HanesBrands Surgical Face Mask Receives Authorization by U.S. Food and Drug Administration

(Image courtesy HanesBrands)

HanesBrands announces that a proprietary surgical face mask developed in conjunction with North Carolina State University, the University of North Carolina at Chapel Hill, and UNC Health receives authorization by the U.S. Food and Drug Administration for use by health care professionals as personal protective equipment (PPE).

The two-ply, single-use mask features fabric developed by NC State’s Nonwovens Institute combined with a fitted design created in collaboration with UNC-Chapel Hill and NC State biomedical engineers and UNC Health infection prevention experts.

UNC Health tested the masks to assure they meet FDA particulate filtration standards and OSHA respiratory protection program requirements.

“We are delighted to have this mask added to the FDA’s Emergency Use Authorization for surgical masks during the COVID-19 pandemic,” says Mike Abbott, HanesBrands’ director of research and development. “It is a testament to the ingenuity and collaboration of our university partners and our R&D team to quickly develop a much-needed mask that is high quality, affordable, and comfortable for health care professionals.”

The FDA issued its Emergency Use Authorization for surgical masks in response to concerns about the insufficient supply and availability of disposable single-use surgical masks that provide a physical barrier to fluids and respiratory droplets.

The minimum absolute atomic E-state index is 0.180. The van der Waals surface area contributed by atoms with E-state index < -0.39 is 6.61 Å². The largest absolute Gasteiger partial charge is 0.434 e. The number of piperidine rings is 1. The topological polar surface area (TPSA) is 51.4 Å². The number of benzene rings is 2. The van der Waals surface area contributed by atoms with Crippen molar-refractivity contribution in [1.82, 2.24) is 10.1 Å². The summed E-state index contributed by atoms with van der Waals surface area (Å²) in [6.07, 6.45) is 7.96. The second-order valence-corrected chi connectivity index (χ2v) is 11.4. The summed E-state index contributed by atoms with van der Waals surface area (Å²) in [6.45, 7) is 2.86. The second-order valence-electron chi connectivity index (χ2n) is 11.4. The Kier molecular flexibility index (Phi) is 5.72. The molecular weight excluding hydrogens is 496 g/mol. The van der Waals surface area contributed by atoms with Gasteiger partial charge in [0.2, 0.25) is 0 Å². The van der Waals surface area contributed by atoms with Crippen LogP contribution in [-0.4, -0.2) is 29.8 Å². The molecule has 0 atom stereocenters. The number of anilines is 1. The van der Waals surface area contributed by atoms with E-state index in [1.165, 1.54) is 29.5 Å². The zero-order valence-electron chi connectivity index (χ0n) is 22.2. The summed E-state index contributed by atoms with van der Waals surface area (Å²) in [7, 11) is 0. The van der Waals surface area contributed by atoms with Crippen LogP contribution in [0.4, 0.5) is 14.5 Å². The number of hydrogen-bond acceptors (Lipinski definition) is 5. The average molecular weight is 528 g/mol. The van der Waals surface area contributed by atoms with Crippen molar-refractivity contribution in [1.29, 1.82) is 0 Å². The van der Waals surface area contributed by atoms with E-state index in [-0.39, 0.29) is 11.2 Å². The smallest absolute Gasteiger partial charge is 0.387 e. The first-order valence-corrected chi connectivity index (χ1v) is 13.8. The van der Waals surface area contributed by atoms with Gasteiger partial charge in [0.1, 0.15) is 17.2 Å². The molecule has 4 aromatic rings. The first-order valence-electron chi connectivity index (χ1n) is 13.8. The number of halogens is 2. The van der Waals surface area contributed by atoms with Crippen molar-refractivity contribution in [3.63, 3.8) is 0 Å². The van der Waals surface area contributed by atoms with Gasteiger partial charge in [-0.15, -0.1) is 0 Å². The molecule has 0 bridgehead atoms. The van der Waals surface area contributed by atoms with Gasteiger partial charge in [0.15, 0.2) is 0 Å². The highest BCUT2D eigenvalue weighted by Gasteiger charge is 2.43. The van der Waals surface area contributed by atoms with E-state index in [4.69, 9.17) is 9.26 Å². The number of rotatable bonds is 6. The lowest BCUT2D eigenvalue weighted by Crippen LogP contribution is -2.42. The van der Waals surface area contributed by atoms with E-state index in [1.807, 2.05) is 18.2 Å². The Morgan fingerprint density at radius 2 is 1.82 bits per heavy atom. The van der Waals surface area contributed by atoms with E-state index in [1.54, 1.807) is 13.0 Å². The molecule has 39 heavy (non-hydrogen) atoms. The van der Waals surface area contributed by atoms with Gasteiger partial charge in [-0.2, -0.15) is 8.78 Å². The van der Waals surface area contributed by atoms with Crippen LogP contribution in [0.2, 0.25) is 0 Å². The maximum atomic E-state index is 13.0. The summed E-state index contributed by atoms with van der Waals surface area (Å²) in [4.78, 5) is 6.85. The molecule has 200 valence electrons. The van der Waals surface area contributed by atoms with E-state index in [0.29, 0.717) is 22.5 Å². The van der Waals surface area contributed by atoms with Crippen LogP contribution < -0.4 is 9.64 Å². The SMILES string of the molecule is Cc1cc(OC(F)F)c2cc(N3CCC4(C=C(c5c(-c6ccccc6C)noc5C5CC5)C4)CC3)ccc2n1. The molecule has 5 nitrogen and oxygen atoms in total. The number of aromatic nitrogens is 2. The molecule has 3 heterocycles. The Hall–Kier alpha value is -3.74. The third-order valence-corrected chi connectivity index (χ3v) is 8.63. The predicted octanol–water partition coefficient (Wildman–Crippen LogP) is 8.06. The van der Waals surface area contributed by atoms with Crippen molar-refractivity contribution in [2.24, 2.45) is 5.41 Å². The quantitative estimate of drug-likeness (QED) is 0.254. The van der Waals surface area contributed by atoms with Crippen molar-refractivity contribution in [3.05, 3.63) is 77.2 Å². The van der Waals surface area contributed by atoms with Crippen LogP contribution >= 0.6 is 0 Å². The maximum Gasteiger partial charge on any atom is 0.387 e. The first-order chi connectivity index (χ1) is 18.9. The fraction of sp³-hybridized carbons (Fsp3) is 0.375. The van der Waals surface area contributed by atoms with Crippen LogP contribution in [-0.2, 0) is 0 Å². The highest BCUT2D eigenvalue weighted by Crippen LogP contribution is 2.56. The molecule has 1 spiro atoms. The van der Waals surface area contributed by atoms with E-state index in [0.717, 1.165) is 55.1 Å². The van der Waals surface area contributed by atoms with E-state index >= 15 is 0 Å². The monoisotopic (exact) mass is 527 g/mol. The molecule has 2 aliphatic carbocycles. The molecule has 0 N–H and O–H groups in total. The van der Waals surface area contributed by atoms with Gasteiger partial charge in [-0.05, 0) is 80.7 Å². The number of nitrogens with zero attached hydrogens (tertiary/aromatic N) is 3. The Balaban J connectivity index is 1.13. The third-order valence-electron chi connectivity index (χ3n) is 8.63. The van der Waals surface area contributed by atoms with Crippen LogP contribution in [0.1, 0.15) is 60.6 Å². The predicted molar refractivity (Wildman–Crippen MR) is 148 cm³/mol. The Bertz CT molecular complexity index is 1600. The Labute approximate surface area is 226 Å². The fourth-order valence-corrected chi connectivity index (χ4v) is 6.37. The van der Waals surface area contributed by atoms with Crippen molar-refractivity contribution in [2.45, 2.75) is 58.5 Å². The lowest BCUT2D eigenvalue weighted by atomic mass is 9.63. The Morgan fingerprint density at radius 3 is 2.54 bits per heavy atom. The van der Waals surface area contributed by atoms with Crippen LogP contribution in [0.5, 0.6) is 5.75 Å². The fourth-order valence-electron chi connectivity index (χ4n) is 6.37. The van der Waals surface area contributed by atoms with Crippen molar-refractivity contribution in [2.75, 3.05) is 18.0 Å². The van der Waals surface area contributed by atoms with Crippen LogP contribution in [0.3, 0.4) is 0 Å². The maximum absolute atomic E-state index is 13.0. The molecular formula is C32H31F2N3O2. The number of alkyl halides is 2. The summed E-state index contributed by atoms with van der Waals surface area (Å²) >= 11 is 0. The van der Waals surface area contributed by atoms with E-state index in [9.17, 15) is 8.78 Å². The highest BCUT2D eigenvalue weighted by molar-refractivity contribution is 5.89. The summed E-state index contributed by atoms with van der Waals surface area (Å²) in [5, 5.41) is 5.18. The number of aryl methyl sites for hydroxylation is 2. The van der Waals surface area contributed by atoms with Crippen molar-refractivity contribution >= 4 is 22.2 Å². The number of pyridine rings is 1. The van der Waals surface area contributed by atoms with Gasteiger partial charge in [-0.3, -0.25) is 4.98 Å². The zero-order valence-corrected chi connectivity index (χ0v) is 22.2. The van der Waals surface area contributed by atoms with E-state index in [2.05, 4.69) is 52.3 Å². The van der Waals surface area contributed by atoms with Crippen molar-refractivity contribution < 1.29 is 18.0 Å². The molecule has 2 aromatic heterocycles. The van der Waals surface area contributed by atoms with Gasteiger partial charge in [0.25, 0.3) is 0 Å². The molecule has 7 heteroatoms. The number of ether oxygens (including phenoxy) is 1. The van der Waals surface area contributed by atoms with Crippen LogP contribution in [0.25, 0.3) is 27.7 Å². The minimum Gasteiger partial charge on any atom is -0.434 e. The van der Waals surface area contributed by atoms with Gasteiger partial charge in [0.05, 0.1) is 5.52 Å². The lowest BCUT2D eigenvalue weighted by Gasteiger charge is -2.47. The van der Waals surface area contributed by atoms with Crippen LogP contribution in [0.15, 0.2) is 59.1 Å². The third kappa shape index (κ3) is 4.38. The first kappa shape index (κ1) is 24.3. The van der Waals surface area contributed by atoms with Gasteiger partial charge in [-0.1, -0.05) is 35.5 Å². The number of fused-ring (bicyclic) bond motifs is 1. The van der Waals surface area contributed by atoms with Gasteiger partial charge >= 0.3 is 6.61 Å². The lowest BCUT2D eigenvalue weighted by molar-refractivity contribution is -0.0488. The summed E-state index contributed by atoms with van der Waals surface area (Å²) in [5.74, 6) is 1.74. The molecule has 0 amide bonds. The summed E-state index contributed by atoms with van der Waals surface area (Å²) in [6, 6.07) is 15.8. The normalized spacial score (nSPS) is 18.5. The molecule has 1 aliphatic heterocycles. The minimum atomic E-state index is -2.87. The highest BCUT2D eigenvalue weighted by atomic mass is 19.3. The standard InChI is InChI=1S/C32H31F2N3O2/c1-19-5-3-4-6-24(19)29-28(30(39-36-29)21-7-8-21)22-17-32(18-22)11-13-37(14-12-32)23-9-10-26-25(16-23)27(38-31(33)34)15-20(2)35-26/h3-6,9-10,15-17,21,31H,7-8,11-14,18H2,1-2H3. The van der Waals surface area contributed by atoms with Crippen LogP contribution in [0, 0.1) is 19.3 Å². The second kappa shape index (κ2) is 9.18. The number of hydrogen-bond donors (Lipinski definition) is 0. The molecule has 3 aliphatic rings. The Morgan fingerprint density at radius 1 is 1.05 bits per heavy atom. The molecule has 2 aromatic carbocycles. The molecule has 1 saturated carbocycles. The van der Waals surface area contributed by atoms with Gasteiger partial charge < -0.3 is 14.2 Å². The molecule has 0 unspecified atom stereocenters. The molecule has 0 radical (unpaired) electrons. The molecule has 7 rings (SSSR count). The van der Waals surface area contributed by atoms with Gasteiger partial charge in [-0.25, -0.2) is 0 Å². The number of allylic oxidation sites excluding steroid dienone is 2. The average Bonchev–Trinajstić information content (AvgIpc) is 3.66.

“The Nonwovens Institute is proud to be a part of this collaboration to ensure that high-quality and affordable protective gear remains available to frontline health care workers during the pandemic,” says Dr. Behnam Pourdeyhimi, executive director of the Nonwovens Institute at NC State.

The Hanes mask was added to the FDA Emergency Use Authorization on Oct. 5, after meeting FDA requirements for fluid resistance (ASTM F1862), flammability performance, particulate filtration (ASTM F2100), and breathability (ASTM F2100).

“We provided the Hanes mask to clinical areas concerned with protection during specific clinical encounters where N95 respirators are not recommended, but the risk of COVID-19 exposure is perceived to be high,” explains UNC Health’s Dr. Emily Sickbert-Bennett, director of infection prevention at UNC Medical Center in Chapel Hill. “The Hanes mask made these providers feel safe and well protected. I expect we will broaden use of the Hanes mask given the degree of protection it provides.”

For more information on the masks and the authorization details, read the full release here.

Allee Bruce

Alexandria Bruce

Alexandria Bruce is the former managing editor of GRAPHICS PRO magazine.

View all articles by Alexandria Bruce  

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